Archive | Fraud

Grammy winner Lauryn Hill, celebrity tax evader, gets no love from the IRS

It’s pretty easy to skip filing a tax return. Even a second or third return. But sooner or later, the IRS has a habit of catching up with you. Especially if you’re a high-profile rich person, like hip-hop and R&B artist and eight-time Grammy winner Lauryn Hill.

Hill was sentenced to three months in prison and another three months of home confinement after failing to file tax returns in 2005, 2006 and 2007, as reported in the New York Times. She’s supposed to report to prison on July 8.

Her attorney said before the sentencing that Hill had paid more than $900,000 to settle her tax debts and penalties, according to the Huffington Post. Hill didn’t pony up until after federal judge Madeline Cox Arleo criticized her in court in Newark, saying, “This is not someone who stands before the court penniless. This is a criminal matter. Actions speak louder than words, and there has been no effort here to pay these taxes.”

Apparently the payment didn’t mollify Arleo, who obviously felt Hill deserved a little quiet time to think over her bad behavior.

Taxes promote creativity (otherwise known as “cheating”)

William Meyers, 66, of Cottage Grove, Oregon, took the time to file more than 70 fake excise tax returns. He’ll now have 366 days in prison (and three years of supervised release, and 100 hours of community service) to mull over the consequences.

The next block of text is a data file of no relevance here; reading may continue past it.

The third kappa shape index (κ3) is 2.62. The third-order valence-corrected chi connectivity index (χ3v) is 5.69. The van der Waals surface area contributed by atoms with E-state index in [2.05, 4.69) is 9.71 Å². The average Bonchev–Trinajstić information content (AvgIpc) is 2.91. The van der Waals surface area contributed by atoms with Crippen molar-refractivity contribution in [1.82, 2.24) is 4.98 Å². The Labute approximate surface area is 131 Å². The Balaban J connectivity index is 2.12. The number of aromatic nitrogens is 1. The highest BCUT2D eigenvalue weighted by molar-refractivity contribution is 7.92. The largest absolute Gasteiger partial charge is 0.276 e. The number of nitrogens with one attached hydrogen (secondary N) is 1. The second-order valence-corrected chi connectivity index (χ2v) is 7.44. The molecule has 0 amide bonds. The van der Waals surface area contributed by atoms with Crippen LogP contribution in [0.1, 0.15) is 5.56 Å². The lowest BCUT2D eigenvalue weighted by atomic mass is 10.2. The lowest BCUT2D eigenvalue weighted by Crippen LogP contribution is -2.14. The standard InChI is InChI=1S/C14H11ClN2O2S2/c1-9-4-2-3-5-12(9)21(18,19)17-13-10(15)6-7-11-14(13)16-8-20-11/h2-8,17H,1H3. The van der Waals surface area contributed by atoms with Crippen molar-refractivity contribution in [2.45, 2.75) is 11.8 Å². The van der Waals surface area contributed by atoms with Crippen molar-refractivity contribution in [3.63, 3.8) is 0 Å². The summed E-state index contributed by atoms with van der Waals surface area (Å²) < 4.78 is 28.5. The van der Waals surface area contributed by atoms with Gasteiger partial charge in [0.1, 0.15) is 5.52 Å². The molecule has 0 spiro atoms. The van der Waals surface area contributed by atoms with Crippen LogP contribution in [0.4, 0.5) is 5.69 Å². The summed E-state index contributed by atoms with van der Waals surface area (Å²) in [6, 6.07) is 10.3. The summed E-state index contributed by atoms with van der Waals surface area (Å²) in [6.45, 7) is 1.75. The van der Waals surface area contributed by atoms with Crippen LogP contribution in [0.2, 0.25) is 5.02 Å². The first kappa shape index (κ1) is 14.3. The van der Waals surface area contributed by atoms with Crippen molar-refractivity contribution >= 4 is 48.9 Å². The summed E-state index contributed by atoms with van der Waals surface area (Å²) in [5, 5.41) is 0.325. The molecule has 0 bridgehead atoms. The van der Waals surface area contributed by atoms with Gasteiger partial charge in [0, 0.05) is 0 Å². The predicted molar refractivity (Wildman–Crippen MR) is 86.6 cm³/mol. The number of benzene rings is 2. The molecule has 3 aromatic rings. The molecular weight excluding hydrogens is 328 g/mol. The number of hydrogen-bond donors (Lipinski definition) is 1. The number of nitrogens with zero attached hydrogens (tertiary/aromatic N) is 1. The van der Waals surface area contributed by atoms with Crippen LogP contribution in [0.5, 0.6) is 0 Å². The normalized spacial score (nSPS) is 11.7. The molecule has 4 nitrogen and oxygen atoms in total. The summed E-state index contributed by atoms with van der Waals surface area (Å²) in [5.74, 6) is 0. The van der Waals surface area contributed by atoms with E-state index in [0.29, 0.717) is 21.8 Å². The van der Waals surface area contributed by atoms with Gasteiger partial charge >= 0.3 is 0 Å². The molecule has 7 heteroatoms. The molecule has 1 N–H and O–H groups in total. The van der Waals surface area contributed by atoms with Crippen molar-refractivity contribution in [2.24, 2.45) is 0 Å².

Meyers was sentenced in U.S. District Court, and ordered to pay more than $873,000 in restitution, for filing the false returns.

Oh, he was also operating an illegal still. Busy guy. You can find the whole story here, compliments of The Oregonian.

$2 million tax refund equals 66 months in prison

She could have been Turbotax‘s Poster Child For Getting Your Maximum Refund–”I used Turbotax and got a $2.1 million refund!”

The only problem is that there wasn’t much truthful about the Oregon tax return filed by Krystle Marie Reyes of Salem once you got to the lines below her name and the address where you could send her seven-figure refund.

Reyes pleaded guilty July 24 and was sentenced to 66 months in prison for tax evasion and felony theft.

The sentencing closes a case featuring someone who in recent years earned less than $15,000 annually, yet was able to get a refund of more than $2 million on a Visa debit card by filing a return showing more than $3 million in income. After she got the refund, she then reported losing the debit card twice, which finally got the attention of card issuer Intuit. (Hey, let’s put another link to our good friends at Turbotax right here.)

What’s still open, however, is how a return with such eye-popping numbers made it through the Oregon Department of Revenue. As Michelle Cole of The Oregonian, who has been all over this story, reported, four employees with the department were either demoted or subject to “disciplinary action” following an internal investigation. Names of the state employees involved were shielded under the rubric of “personnel” matters, and apparently no one is getting fired after the biggest tax fraud in state history.